Journals Watch - Dementia, vertigo and anorexia

Too busy to catch up on the latest research? Let Dr Alison Glenesk update you on recent papers.

Predictive value of the clock-drawing test Dement Geriatr Cogn Disord 2008; 26: 351-5
The authors were looking at methods for identifying early dementia, and decided to use this rather elegant, simple test in which the patient is asked to draw a clock face and position the hands at a specified time.

Early dementia may be detected by a simple test that is more culturally fair than the MMSE

In theory, this test, which examines executive function and praxis, has advantages over the mini-mental state examination (MMSE), which is more language based and may disadvantage non-native English speakers.

It also tests memory, planning and organisational skills, and to some extent bypasses the 'advantage' those of higher educational attainment may exhibit in the MMSE.

A systematic review of the literature produced five studies, but the data could not be collated satisfactorily. They appear to show that the clock-drawing test may show a deficit before the MMSE falls to 24 - the accepted cut-off for mild dementia.

The authors feel more studies are needed.

The clock-drawing test can be performed quickly in the surgery. I think I may be keeping paper and pencil handy.

Burden of dizziness and vertigo in the community Arch Intern Med 2008; 168: 2,118-24

Like many GPs, I find patients complaining of dizziness difficult to diagnose and treat. The word means many things to many people, and history-taking can be difficult.

The authors of this German paper sampled 4,869 adults from the general population. Of these, 1,003 (22.9 per cent) admitted to a dizziness symptom in the past year. The prevalence of actual vestibular vertigo in this group was 4.8 per cent.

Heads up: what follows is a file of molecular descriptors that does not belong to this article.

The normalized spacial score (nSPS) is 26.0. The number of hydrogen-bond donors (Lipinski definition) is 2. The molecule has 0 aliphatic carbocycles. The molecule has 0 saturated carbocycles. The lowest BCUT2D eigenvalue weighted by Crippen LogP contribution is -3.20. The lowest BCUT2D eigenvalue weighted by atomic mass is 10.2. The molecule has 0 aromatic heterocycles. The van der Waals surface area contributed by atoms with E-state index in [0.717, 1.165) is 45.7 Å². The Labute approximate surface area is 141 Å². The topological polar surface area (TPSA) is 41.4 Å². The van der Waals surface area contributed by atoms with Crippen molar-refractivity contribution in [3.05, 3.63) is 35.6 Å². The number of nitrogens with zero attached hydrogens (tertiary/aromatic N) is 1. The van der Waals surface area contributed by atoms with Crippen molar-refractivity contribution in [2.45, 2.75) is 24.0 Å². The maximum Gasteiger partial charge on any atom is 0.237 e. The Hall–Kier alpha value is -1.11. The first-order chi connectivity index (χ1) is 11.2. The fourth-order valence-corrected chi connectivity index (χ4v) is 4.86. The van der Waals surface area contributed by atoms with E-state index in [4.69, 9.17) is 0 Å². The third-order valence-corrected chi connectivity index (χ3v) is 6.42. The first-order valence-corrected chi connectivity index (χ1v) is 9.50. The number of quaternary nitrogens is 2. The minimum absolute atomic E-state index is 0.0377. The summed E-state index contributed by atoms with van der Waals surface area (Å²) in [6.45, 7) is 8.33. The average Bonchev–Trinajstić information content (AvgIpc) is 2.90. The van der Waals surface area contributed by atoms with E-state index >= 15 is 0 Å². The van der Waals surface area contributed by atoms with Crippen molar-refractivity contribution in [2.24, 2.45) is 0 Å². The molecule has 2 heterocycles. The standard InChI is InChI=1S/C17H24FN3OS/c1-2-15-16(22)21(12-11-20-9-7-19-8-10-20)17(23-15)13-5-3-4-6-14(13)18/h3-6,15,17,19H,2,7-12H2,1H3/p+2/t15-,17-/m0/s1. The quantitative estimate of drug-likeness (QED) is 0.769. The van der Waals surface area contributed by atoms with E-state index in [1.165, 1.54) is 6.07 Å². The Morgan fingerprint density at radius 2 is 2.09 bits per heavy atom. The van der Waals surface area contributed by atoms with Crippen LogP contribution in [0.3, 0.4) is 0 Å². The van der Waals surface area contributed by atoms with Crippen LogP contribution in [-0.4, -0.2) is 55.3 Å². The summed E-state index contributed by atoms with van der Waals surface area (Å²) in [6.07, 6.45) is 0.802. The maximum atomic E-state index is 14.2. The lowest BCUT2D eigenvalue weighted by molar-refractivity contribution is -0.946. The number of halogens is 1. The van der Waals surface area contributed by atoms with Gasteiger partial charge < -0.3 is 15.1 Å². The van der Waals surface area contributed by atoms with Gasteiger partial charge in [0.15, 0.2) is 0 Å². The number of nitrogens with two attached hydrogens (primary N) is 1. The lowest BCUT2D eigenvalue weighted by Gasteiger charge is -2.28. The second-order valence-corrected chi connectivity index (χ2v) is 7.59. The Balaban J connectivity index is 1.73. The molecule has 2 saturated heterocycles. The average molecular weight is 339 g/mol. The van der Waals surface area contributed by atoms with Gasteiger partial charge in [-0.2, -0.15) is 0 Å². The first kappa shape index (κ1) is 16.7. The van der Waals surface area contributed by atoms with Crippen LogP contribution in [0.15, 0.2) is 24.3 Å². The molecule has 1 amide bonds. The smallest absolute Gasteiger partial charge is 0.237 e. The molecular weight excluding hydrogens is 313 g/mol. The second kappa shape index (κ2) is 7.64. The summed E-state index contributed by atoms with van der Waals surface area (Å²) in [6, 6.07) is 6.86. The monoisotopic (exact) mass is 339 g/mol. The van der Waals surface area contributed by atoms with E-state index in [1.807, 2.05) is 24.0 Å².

Vertigo more commonly resulted in consultation (70 per cent versus 54 per cent) and sick leave (41 per cent versus 15 per cent), than dizziness. However, more than half of the patients with vertigo had been given a non-vestibular diagnosis.

Vertigo also had a marked effect on quality of life scores.

The message seems to be that there is a lot of dizziness about, and it is very important to make a logical diagnosis. As usual, the clue is in the history.

Community intervention for childhood obesity Arch Dis Child 2008; 95: 921-6
Childhood obesity is becoming more prevalent. This Coventry-based project ran for 12 weeks, involving 27 children aged 7-13 from 21 families.

Facilitators were recruited from a variety of medical disciplines. They received training in delivering parenting programmes and family lifestyle advice, as well as advising on diet and exercise.

Parents and children had separate two-and-a-half-hour weekly sessions at a local leisure centre, meeting halfway through for a healthy snack. Parents were educated to be aware of what their children were eating without restricting quantity.

Of the 27 children, 18 completed the course. The attendance rate was 62 per cent. The outcome measure was change in BMI at the end of the study and at a nine-month follow-up.